How Long Do Republicans Wait?


Americans who vote Republican have to remember that, for people who work for the Republican Party, it's just a job. They may like their jobs. Mostly they prefer to keep their jobs. They may share the Republican sentiment for free-market principles and military readiness; but when someone like me comes along and suggests that Republicans petition for a nation of their own, they worry about things like job-redundancy and relocations more than they do about Democrat big-government and peacenik sell-out.

Republican Party tele-marketers hit the phones everyday as a matter of routine—securing pledges from reliable contributors and pitching candidates to voters before elections. On days off, they like to go boating or picnicking, attend ball-games, and make dinner-dates. They have little sense of an independent philosophical orientation—like most people.

Most people, political or apolitical, trust a lot in the rule of reason to keep real-life free of insanities like war and other man-made disasters. They obviously haven't glanced at Facebook in a long time.
Most people I know no longer bother with it. When I pressed them, they said the angry tone used by the other posters, and the insults that went back and forth, scared them away.

FB has come a long way since its origins as a quasi dating-service. Now people use it as a tool to vent their raw hate for the other side. FB doesn't bother to bleep out four-letter words any more. It might as well try to hold back the ocean.

Some of the bloggers want the government to go after the wealthy to pay more taxes; other bloggers want to dismantle the capitalist system altogether; and replace it with what? None of the bloggers offer any clues about that; but the more you challenge private ownership, the more you tease people into questioning the basic right-wrong issues that undergird our civiliation. With those basic issues out of the way, none of us will be safe. To talk about people starving in our obese nation is just rank demonizing.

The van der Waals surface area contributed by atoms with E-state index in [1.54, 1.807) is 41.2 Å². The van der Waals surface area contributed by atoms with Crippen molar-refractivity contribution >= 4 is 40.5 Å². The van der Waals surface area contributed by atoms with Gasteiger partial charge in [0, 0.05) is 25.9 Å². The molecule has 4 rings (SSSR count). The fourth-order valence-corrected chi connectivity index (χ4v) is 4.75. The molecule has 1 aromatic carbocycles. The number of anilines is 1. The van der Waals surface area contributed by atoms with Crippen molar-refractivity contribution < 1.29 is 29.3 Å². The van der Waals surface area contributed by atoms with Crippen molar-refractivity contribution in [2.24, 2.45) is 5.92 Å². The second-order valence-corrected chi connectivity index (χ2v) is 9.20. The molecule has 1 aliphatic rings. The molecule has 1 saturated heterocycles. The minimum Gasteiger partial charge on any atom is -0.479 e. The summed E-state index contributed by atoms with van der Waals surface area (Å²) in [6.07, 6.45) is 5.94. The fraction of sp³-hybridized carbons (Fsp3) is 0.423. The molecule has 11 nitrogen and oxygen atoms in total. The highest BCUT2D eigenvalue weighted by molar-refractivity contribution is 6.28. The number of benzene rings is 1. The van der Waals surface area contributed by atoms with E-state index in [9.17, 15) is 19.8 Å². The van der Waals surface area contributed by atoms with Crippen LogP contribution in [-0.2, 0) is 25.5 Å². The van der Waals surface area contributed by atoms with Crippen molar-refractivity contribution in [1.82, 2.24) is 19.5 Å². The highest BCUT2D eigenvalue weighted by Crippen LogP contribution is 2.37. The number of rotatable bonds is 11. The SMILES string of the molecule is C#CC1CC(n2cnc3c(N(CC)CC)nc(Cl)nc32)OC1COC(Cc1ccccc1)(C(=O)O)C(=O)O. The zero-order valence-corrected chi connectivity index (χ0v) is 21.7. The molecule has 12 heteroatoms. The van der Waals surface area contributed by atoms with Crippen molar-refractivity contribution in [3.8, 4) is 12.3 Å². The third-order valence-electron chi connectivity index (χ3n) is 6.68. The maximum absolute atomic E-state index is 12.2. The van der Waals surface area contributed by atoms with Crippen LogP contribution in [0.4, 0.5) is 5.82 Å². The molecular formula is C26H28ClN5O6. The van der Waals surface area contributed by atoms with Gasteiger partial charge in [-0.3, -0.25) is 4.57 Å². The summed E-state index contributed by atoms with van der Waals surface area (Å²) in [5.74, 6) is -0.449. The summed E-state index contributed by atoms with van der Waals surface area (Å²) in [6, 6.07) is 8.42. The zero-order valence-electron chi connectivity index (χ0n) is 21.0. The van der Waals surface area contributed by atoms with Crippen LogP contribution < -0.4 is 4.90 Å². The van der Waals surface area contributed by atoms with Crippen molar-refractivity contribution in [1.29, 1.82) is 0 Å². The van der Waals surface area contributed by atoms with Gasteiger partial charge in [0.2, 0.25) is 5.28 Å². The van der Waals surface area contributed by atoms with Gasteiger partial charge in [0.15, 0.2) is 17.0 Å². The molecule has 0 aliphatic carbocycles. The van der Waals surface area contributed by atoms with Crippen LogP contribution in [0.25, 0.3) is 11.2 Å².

But life goes on in the Republican Party as it always has, promoting its candidates, cheering them on, in the face of a scheming opposition, leading to a more divided electorate than ever before. You really have to ask "What's the point?" If the elections only reveal a hostile and divided electorate, what can elections really accomplish except a Pyrrhic Victory? America cannot maintain its vitality and stability in such an environment. The lack of discussion among Republicans to gain relief for our embattled country perplexes me—maybe because only one solution remains, to divide the country.

YouTube has reposted the 1980s movie, The Day After, starring Jason Robards, John Lithgow, and Amy Madigan. It describes a real-enough war-scenario from the '80s, before Mikail Gorbatschow came to power in the Soviet Union—involving both East and West Germany. The area of conflict widens and accelerates, and involves both NATO forces and the Soviet Union. Someone pushes the nuke-button, and a flotilla of missiles bombards America.

The movie impressed me mostly because it shows the real America—where distracted reactions of average Bourgeois Americans leaves them vulnerable to a catastrophe. The Americans simply don't want to acknowledge the extreme danger and amend their usual routine. They wait until it's too late to save themselves. The movie shows how people react when the looming nuclear war interrupts an average wedding-rehearsal party or a college football game. A Saturday shopping run turns into a mad race to gather in groceries before the nukes arrive. The public remains in denial until the last minute.